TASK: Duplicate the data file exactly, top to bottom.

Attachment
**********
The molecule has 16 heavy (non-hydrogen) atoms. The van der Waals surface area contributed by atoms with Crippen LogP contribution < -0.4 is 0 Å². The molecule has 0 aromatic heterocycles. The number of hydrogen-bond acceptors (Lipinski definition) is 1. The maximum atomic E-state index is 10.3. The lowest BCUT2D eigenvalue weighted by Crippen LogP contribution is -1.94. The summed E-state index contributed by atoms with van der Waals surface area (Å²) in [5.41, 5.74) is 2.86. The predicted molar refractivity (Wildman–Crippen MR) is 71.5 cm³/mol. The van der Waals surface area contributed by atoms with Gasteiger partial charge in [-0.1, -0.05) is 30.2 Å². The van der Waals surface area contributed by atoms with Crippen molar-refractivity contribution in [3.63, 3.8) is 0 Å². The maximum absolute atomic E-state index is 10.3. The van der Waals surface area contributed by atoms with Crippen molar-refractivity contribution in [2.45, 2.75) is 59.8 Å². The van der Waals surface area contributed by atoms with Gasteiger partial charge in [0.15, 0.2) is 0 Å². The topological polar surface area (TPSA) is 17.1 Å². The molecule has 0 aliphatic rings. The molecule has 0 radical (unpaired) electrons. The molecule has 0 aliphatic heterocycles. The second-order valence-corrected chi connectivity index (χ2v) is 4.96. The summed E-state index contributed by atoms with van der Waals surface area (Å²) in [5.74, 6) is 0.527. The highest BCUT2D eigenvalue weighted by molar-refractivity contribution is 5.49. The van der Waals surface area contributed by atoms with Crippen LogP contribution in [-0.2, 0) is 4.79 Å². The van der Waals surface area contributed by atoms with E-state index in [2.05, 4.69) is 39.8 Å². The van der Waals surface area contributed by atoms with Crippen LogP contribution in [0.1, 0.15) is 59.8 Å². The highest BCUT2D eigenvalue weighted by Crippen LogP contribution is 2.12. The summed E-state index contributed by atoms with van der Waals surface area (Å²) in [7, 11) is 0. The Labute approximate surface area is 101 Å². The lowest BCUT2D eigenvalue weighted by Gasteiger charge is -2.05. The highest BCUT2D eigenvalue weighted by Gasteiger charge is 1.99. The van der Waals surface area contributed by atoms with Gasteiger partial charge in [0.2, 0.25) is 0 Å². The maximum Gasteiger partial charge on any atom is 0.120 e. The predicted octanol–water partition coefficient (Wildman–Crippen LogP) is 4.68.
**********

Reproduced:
The molecule has 16 heavy (non-hydrogen) atoms. The van der Waals surface area contributed by atoms with Crippen LogP contribution < -0.4 is 0 Å². The molecule has 0 aromatic heterocycles. The number of hydrogen-bond acceptors (Lipinski definition) is 1. The maximum atomic E-state index is 10.3. The lowest BCUT2D eigenvalue weighted by Crippen LogP contribution is -1.94. The summed E-state index contributed by atoms with van der Waals surface area (Å²) in [5.41, 5.74) is 2.86. The predicted molar refractivity (Wildman–Crippen MR) is 71.5 cm³/mol. The van der Waals surface area contributed by atoms with Gasteiger partial charge in [-0.1, -0.05) is 30.2 Å². The van der Waals surface area contributed by atoms with Crippen molar-refractivity contribution in [3.63, 3.8) is 0 Å². The maximum absolute atomic E-state index is 10.3. The van der Waals surface area contributed by atoms with Crippen molar-refractivity contribution in [2.45, 2.75) is 59.8 Å². The van der Waals surface area contributed by atoms with Gasteiger partial charge in [0.15, 0.2) is 0 Å². The topological polar surface area (TPSA) is 17.1 Å². The molecule has 0 aliphatic rings. The molecule has 0 radical (unpaired) electrons. The molecule has 0 aliphatic heterocycles. The second-order valence-corrected chi connectivity index (χ2v) is 4.96. The summed E-state index contributed by atoms with van der Waals surface area (Å²) in [5.74, 6) is 0.527. The highest BCUT2D eigenvalue weighted by molar-refractivity contribution is 5.49. The van der Waals surface area contributed by atoms with Crippen LogP contribution in [-0.2, 0) is 4.79 Å². The van der Waals surface area contributed by atoms with E-state index in [2.05, 4.69) is 39.8 Å². The van der Waals surface area contributed by atoms with Crippen LogP contribution in [0.1, 0.15) is 59.8 Å². The highest BCUT2D eigenvalue weighted by Crippen LogP contribution is 2.12. The summed E-state index contributed by atoms with van der Waals surface area (Å²) in [7, 11) is 0. The Labute approximate surface area is 101 Å². The lowest BCUT2D eigenvalue weighted by Gasteiger charge is -2.05. The highest BCUT2D eigenvalue weighted by Gasteiger charge is 1.99. The van der Waals surface area contributed by atoms with Gasteiger partial charge in [0.2, 0.25) is 0 Å². The maximum Gasteiger partial charge on any atom is 0.120 e. The predicted octanol–water partition coefficient (Wildman–Crippen LogP) is 4.68.